Wednesday, March 30, 2016

Pain and Inflammation; Nociception and Cytokines

I'd like to start by marveling at a recent dramatic change in my fibromyalgia pain. After nearly nine years of intense burning pain through approximately 1/6 of my body I've now had 3 weeks of relief. On the left side of my body, my neck, shoulder girdle, pectoral, upper back, and the back of my head ached immensely. EVERY. WAKING. MOMENT. Currently that area feels normal, or occasionally tense - but no longer definitively painful. This is in large part due to decreasing systemic inflammation.

It shouldn't be a surprise that inflammation can cause pain. Everyone, not just fibromyalgia sufferers, has experienced the aching pains that accompany a flu. We've all noticed the localized pain that coincides with redness and swelling at the site of an injury. During inflammation the cytokines released by immune cells can stimulate nociceptors in the body.

Cytokines are signaling molecules released by immune cells in order to coordinate a response. Think of them as messages relayed by soldiers on a battlefield. Cytokines can also be released by other cells in the body in response to damage or threat. In this case they are similar to SOS messages from civilians.

Nociceptors are nerve cells that receive mechanical/electrical/chemical input and relay that input to the brain where it is transformed into the subjective experience of pain. They are analogous to the rods and cones in the eye that respond to photons and send a signal to the visual cortex, thereby giving rise to vision. You may have noticed that if you close your eyes and press firmly on your eyeballs you see some colors; the photoreceptors (rods and cones) are responding to a stimulus that they are not evolved to respond to, but they are responding nonetheless. Tinnitus is a similar phenomenon - noise generated in the absence of normal signal. A more mechanical analogy: sometimes electronic devices that are not radios will pick up signals from a radio station.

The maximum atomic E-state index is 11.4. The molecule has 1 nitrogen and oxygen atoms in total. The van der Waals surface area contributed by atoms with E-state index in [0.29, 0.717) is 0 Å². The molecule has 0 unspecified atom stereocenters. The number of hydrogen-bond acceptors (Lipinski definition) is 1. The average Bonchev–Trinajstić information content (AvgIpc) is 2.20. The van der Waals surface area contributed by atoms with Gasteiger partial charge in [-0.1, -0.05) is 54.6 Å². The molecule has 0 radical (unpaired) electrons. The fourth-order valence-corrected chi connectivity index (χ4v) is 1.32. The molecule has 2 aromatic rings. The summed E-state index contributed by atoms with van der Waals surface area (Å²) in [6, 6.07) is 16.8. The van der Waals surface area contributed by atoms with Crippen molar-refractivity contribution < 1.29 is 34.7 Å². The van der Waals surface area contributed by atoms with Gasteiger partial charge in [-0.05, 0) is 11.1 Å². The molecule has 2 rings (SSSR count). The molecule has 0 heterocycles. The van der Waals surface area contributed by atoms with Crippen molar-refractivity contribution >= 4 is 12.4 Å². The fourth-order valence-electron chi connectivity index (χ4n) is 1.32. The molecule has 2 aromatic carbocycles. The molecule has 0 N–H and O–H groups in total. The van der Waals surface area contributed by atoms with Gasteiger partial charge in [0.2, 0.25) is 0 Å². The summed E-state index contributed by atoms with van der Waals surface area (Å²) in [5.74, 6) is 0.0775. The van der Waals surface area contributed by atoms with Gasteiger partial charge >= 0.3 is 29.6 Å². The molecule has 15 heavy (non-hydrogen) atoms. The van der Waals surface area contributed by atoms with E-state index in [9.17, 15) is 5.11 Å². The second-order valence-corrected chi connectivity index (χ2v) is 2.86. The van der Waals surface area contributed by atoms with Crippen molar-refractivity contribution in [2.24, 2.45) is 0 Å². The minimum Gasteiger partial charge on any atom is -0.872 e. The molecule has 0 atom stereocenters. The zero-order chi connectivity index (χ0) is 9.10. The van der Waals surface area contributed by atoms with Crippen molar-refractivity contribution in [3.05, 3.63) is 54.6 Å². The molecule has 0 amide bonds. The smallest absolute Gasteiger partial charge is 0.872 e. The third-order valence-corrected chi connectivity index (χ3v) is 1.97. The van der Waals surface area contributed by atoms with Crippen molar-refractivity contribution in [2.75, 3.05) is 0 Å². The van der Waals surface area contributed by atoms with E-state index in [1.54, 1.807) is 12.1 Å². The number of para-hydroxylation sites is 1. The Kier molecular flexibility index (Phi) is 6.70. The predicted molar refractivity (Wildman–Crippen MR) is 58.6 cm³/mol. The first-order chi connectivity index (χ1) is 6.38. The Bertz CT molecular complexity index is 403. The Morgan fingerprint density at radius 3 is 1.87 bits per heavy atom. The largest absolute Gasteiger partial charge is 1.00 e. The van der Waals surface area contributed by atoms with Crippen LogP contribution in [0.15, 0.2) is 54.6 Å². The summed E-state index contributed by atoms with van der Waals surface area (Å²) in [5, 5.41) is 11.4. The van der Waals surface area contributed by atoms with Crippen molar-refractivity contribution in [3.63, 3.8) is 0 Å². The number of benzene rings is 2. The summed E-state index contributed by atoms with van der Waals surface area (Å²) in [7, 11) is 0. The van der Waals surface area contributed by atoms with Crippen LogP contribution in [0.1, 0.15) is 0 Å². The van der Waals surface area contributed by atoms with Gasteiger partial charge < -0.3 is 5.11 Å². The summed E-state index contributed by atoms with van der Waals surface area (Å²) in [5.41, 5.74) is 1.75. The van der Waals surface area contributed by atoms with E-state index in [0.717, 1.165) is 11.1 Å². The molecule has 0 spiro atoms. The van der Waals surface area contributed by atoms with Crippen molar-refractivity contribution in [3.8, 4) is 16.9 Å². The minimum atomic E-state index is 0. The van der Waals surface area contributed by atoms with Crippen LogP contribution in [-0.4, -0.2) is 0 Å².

Enter the following quote from a biomedical study:
Today our understanding of this relationship is more detailed. When an antigen enters the body, local activation of immune cells leads to release of proinflammatory mediators, which are able to excite or lower thresholds of afferent nociceptive and afferent vagal nerve fibers [3]. If the neuronal signal strength is strong enough or if spillover of local inflammatory mediators into the circulation is robust enough, it signals to the brain, resulting in activation of the two major stress axes, the HPA axis and the SNS [3,4]. Cytokines like interleukin (IL)-1β [3,5] or tumor necrosis factor (TNF) [6] produced by locally activated innate immune cells are pivotal in this communication from immune system to central nervous system.

Afferent means a nerve fiber traveling from the body to the brain/central nervous system. *1

Thresholds. Neurons, including nociceptors, fire in an all-or-nothing fashion. They receive stimulation from neighboring neurons, or, in the case of nociceptors, from the adjacent environment. At any given moment, if the combined stimulation surpasses the threshold of the neuron it will depolarize and send an electrical signal down the length of its axon, thereby passing the message along to a distant neuron. If the stimulation is insufficient, no message will be sent. An analogy for thresholds: a sleeping person may not stir at all in response to quiet sounds, but a loud sound will awake them completely. If the thresholds for your afferent nociceptors are lowered, your experience of pain becomes akin to the hypersensitivity of a shallow sleeper.